(NSF/July 6, 2021) — Areas saturated by recent heavy rains might see flash flooding because of Tropical Storm Elsa, which could reach hurricane strength when it makes landfall early Wednesday on the Florida Gulf Coast. It is move north off the Gulf Coast, causing rain, wind and storm surge.
While Elsa is forecast to make landfall early Wednesday in the area of Levy and Citrus counties in largely rural North Florida, heavy rains are expected along the eastern side of the weather system. This means most of Florida should feel the impacts of the storm, Governor Ron DeSantis said during a news conference at the state Emergency Operations Center in Tallahassee.
“Don’t focus on the cone. Impacts are expected well outside that area, and if you look at how the storm is, it’s incredibly lopsided to the east. So, most of the rainfall is going to be east of the center of the storm.”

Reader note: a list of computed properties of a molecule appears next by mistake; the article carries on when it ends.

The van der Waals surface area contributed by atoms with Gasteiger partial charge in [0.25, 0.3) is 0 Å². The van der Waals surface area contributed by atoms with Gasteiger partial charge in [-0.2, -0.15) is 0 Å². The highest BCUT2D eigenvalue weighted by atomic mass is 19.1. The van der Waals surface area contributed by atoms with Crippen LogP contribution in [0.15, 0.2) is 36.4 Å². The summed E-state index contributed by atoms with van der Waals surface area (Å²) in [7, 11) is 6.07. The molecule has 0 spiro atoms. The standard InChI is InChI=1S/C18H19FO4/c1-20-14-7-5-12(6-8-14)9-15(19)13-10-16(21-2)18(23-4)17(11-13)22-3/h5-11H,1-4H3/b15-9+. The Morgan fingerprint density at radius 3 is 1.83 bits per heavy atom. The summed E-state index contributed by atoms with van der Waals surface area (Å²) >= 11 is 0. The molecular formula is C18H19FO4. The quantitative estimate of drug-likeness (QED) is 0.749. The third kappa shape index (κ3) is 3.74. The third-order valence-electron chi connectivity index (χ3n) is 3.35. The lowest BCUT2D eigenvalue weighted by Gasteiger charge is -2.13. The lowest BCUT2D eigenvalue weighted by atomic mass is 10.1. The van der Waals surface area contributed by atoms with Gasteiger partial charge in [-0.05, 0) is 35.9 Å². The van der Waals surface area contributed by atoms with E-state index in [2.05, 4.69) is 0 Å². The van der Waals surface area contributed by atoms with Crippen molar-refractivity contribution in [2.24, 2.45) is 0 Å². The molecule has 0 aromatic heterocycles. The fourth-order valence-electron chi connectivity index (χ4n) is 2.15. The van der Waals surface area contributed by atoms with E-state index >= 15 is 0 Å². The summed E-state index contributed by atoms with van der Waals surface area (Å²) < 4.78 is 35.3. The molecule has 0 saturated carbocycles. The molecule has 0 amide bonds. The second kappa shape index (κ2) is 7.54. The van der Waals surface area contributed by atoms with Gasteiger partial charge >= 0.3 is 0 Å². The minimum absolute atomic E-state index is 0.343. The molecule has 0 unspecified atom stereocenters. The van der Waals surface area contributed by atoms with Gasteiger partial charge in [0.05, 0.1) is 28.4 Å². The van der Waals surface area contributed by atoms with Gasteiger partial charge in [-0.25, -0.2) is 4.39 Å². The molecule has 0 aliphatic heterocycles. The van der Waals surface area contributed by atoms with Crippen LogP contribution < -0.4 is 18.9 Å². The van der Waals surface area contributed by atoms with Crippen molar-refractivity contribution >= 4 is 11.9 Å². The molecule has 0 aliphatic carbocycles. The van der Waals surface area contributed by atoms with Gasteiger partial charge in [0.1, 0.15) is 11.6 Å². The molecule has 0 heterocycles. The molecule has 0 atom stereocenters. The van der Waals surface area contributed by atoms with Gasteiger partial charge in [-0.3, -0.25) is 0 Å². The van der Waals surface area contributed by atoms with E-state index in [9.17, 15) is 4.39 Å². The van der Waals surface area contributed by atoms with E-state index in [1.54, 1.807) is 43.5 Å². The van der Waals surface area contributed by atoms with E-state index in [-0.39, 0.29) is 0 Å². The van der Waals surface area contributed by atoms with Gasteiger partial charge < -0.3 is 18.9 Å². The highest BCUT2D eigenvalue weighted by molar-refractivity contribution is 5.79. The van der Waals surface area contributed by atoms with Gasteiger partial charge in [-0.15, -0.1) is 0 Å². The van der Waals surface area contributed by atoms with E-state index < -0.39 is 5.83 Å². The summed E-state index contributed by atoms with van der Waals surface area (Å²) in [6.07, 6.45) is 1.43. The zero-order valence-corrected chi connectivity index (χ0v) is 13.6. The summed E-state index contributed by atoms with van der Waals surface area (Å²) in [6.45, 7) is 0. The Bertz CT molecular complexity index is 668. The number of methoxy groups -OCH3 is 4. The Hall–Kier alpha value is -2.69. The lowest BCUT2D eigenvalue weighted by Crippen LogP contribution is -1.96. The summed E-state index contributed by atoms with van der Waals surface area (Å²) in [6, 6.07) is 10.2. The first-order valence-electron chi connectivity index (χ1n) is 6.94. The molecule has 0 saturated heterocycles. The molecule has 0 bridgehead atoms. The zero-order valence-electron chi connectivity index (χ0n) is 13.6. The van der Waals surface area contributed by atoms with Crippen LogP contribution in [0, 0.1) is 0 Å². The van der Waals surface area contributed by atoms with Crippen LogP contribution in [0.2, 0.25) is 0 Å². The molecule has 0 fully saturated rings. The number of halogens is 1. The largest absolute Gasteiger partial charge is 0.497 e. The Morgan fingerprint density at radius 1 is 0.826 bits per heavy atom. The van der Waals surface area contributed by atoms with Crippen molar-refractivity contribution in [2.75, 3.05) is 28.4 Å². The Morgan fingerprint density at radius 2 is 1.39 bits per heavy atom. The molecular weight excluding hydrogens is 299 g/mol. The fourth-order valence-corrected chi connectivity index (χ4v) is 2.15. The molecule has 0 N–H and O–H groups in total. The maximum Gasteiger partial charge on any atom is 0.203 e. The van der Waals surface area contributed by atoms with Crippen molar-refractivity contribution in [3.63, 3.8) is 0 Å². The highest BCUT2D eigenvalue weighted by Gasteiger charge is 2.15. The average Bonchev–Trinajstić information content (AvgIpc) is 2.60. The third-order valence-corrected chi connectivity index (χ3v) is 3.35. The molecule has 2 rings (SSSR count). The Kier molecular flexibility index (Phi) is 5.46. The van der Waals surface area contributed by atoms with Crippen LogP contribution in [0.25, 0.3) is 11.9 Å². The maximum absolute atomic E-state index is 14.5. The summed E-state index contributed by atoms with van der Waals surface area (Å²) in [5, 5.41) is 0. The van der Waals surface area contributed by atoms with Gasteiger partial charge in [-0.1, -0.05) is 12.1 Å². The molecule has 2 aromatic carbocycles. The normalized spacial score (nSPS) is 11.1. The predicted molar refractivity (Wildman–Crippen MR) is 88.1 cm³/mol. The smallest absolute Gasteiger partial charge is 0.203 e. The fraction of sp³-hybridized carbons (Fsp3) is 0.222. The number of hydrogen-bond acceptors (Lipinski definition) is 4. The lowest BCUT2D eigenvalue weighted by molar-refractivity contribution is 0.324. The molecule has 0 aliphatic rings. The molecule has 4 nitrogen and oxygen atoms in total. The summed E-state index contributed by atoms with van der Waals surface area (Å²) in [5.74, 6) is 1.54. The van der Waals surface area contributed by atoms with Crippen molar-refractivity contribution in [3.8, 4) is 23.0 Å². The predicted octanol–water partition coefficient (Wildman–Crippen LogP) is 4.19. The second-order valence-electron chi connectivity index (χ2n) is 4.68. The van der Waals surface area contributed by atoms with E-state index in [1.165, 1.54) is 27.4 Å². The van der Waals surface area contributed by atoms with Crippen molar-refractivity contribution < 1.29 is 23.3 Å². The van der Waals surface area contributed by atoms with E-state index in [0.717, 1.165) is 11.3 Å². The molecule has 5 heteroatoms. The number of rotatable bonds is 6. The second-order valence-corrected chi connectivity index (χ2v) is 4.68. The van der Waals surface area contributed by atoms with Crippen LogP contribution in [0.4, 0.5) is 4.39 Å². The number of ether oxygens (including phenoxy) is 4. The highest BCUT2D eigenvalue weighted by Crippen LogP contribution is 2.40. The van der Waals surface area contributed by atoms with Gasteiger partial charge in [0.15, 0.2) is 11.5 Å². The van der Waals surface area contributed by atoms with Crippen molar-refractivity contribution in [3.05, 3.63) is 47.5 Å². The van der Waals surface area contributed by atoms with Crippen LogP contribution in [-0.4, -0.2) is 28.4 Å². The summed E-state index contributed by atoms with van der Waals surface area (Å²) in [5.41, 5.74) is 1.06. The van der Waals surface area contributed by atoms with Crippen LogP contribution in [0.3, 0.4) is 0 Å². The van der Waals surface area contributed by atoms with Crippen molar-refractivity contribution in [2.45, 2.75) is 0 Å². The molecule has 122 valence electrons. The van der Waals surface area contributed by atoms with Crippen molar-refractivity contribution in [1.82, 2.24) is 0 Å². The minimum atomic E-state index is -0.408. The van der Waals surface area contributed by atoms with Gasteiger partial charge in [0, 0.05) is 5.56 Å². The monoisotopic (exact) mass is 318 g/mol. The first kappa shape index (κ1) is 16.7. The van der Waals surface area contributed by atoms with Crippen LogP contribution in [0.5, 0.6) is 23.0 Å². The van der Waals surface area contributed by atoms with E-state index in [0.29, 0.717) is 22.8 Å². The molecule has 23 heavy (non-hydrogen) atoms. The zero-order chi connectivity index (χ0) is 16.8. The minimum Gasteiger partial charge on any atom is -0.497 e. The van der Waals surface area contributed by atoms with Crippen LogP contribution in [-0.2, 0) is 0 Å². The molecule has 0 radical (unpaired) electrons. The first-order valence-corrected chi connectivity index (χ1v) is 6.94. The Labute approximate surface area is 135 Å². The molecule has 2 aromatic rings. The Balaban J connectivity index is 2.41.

DeSantis doesn’t anticipate widespread evacuations, but he advised people to heed advice from local emergency officials and to expect that electricity could be out for several days.
More than 6,000 utility workers have been placed on stand-by, while about 250 members of the Florida National Guard have been called up.
After expected landfall Wednesday morning in North Florida, the National Hurricane Center anticipates the storm will continue northeast into Georgia and the Carolinas.
(From The News Service of Florida)